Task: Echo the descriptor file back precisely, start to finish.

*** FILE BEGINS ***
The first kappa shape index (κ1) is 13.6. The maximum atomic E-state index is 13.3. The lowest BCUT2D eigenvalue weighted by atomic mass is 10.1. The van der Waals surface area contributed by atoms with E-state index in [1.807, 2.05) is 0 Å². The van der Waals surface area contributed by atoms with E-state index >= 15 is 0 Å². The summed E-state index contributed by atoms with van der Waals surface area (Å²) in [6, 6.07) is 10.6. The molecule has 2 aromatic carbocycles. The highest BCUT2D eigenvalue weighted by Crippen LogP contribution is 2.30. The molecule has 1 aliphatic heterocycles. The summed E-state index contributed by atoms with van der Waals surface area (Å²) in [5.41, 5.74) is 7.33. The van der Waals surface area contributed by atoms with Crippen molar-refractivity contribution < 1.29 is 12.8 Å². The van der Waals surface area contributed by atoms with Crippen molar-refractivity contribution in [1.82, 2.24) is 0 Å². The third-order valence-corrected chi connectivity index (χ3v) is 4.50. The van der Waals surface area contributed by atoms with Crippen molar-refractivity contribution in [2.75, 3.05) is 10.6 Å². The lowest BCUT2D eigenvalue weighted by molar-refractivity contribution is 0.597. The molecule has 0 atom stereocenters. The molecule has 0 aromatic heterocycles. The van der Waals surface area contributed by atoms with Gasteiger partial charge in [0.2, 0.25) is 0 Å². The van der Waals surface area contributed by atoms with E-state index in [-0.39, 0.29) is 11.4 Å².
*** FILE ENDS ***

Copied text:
The first kappa shape index (κ1) is 13.6. The maximum atomic E-state index is 13.3. The lowest BCUT2D eigenvalue weighted by atomic mass is 10.1. The van der Waals surface area contributed by atoms with E-state index in [1.807, 2.05) is 0 Å². The van der Waals surface area contributed by atoms with E-state index >= 15 is 0 Å². The summed E-state index contributed by atoms with van der Waals surface area (Å²) in [6, 6.07) is 10.6. The molecule has 2 aromatic carbocycles. The highest BCUT2D eigenvalue weighted by Crippen LogP contribution is 2.30. The molecule has 1 aliphatic heterocycles. The summed E-state index contributed by atoms with van der Waals surface area (Å²) in [5.41, 5.74) is 7.33. The van der Waals surface area contributed by atoms with Crippen molar-refractivity contribution < 1.29 is 12.8 Å². The van der Waals surface area contributed by atoms with Crippen molar-refractivity contribution in [1.82, 2.24) is 0 Å². The third-order valence-corrected chi connectivity index (χ3v) is 4.50. The van der Waals surface area contributed by atoms with Crippen molar-refractivity contribution in [2.75, 3.05) is 10.6 Å². The lowest BCUT2D eigenvalue weighted by molar-refractivity contribution is 0.597. The molecule has 0 atom stereocenters. The molecule has 0 aromatic heterocycles. The van der Waals surface area contributed by atoms with Gasteiger partial charge in [0.2, 0.25) is 0 Å². The van der Waals surface area contributed by atoms with E-state index in [-0.39, 0.29) is 11.4 Å².